Van Inwagen's modal skepticism

Philosophical Studies 153 (3):351-364 (2011)
In this paper, the author defends Peter van Inwagen’s modal skepticism. Van Inwagen accepts that we have much basic, everyday modal knowledge, but denies that we have the capacity to justify philosophically interesting modal claims that are far removed from this basic knowledge. The author also defends the argument by means of which van Inwagen supports his modal skepticism, offering a rebuttal to an objection along the lines of that proposed by Geirrson. Van Inwagen argues that Stephen Yablo’s recent and influential account of the relationship between conceivability and possibility supports his skeptical claims. The author’s defence involves a creative interpretation and development of Yablo’s account, which results in a recursive account of modal epistemology, what the author calls the “safe explanation” theory of modal epistemology.
Keywords Skepticism  Modality  Modal epistemology  Yablo  van Inwagen
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DOI 10.1007/s11098-010-9520-5
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References found in this work BETA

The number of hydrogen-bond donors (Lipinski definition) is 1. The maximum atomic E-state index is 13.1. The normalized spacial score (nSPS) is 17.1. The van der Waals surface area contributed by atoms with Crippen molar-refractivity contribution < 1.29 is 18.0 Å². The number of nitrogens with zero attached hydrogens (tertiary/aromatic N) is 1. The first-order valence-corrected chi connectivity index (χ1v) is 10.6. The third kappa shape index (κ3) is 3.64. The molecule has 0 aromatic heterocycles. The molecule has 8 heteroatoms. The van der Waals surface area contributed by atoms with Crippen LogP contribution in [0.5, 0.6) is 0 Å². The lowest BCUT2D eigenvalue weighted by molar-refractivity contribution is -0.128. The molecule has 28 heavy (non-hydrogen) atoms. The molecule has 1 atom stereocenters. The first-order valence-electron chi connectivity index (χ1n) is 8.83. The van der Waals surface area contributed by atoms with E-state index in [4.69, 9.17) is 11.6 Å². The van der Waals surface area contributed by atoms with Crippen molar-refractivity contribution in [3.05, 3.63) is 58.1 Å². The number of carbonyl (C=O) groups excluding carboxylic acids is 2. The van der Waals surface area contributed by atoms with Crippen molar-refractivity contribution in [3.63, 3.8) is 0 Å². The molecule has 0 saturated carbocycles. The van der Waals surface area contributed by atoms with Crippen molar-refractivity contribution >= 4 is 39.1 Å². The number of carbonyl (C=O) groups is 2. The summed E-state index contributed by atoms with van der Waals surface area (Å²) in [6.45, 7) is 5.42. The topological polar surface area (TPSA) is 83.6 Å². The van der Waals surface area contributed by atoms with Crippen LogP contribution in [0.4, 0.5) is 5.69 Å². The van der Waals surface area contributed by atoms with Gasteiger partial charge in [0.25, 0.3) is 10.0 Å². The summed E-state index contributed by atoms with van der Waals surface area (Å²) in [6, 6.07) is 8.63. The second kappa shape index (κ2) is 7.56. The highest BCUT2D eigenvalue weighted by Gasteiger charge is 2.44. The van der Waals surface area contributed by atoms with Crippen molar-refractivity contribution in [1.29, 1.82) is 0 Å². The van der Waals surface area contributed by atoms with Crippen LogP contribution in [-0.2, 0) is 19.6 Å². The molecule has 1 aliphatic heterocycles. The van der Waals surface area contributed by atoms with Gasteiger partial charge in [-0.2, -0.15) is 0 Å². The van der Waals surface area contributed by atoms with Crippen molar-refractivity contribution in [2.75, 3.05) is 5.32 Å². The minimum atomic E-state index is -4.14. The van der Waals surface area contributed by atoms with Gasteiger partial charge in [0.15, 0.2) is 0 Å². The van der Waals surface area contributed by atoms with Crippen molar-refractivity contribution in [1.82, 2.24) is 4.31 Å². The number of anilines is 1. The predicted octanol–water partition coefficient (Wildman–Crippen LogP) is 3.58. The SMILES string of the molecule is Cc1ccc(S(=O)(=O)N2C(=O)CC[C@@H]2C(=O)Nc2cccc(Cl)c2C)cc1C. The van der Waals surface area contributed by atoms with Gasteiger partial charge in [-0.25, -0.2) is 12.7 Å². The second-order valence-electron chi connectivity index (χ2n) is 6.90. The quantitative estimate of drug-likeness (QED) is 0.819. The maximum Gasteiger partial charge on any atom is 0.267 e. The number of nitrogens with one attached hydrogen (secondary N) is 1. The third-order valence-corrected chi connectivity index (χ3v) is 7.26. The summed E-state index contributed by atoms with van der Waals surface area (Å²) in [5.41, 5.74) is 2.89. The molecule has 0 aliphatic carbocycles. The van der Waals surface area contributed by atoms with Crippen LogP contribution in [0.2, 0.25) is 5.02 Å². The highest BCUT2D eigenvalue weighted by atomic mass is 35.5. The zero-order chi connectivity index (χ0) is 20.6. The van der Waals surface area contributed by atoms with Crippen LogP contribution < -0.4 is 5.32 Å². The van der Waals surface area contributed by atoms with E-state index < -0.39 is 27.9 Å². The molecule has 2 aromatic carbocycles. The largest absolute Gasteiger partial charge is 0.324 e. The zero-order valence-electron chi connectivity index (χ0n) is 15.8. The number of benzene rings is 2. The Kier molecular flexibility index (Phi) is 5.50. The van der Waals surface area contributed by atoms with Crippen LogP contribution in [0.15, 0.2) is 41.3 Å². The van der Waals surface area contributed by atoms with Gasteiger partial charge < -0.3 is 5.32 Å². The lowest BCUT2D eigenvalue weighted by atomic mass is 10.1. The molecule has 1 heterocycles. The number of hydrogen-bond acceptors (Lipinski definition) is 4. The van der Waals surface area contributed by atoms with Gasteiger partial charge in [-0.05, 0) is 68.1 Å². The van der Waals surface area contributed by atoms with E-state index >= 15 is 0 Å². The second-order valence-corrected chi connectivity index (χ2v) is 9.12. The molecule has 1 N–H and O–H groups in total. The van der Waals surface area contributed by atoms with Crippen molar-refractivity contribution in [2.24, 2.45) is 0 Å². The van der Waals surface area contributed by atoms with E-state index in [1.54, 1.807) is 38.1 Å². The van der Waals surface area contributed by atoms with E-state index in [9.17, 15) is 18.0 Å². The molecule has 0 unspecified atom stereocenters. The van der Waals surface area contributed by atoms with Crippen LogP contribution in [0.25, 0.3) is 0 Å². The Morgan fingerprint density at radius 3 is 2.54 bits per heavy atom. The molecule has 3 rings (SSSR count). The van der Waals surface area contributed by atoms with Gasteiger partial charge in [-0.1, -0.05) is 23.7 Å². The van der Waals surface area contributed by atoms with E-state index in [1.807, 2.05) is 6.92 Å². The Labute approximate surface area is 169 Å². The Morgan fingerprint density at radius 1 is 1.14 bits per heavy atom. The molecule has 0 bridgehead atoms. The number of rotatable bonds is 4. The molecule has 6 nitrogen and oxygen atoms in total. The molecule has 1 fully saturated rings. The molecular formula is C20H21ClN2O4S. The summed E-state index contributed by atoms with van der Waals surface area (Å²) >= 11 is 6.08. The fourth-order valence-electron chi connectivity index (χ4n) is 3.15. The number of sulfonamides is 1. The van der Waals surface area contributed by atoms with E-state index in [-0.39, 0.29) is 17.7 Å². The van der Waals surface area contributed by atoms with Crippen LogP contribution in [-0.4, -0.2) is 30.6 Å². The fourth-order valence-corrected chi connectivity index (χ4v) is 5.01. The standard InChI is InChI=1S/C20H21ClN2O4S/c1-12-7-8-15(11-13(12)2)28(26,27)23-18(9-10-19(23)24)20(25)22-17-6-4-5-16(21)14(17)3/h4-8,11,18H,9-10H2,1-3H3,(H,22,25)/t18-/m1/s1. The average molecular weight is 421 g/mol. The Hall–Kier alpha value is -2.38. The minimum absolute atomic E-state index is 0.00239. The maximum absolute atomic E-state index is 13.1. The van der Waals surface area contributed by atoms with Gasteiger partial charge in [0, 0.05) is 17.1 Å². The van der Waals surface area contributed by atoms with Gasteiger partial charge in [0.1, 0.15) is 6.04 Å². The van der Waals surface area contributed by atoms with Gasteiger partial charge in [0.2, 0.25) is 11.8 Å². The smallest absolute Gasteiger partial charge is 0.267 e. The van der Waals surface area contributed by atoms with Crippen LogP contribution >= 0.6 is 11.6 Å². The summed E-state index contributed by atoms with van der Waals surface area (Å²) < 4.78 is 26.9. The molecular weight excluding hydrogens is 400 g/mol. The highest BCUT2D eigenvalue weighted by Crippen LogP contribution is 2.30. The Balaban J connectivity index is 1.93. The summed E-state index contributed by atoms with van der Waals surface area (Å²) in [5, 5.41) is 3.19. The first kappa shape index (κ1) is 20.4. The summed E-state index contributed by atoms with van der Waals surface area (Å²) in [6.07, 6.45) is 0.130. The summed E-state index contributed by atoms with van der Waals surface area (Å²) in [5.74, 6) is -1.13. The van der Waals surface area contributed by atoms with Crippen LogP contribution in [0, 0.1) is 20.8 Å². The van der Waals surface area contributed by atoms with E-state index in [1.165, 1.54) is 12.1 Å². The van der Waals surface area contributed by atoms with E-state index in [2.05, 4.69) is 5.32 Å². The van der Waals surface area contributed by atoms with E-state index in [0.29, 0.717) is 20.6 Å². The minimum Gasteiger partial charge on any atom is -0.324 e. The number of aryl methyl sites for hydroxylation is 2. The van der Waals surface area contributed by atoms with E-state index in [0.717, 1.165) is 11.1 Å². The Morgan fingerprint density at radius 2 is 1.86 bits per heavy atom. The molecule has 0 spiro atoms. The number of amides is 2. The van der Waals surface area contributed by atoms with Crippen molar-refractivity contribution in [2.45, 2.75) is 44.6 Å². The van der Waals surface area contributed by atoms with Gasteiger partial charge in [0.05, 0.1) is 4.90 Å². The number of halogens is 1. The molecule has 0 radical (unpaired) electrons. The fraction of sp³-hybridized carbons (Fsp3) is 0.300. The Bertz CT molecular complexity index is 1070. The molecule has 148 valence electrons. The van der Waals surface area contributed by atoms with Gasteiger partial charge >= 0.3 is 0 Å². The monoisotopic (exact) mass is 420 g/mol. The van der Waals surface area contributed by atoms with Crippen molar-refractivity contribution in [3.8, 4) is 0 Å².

Stephen Yablo (1993). Is Conceivability a Guide to Possibility? Philosophy and Phenomenological Research 53 (1):1-42.
Peter Van Inwagen (1998). Modal Epistemology. Philosophical Studies 92 (1):67--84.
Robert Stalnaker (2002). What is It Like. In John Hawthorne & Tamar Szabó Gendler (eds.), Conceivability and Possibility. Oxford University Press 385.
Robert Stalnaker (2002). What is It Like to Be a Zombie? In Tamar S. Gendler & John Hawthorne (eds.), Conceivability and Possibility. Oxford University Press 385--400.

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Michael Levine (2012). The Positive Function of Evil? Philosophical Papers 41 (1):149-165.

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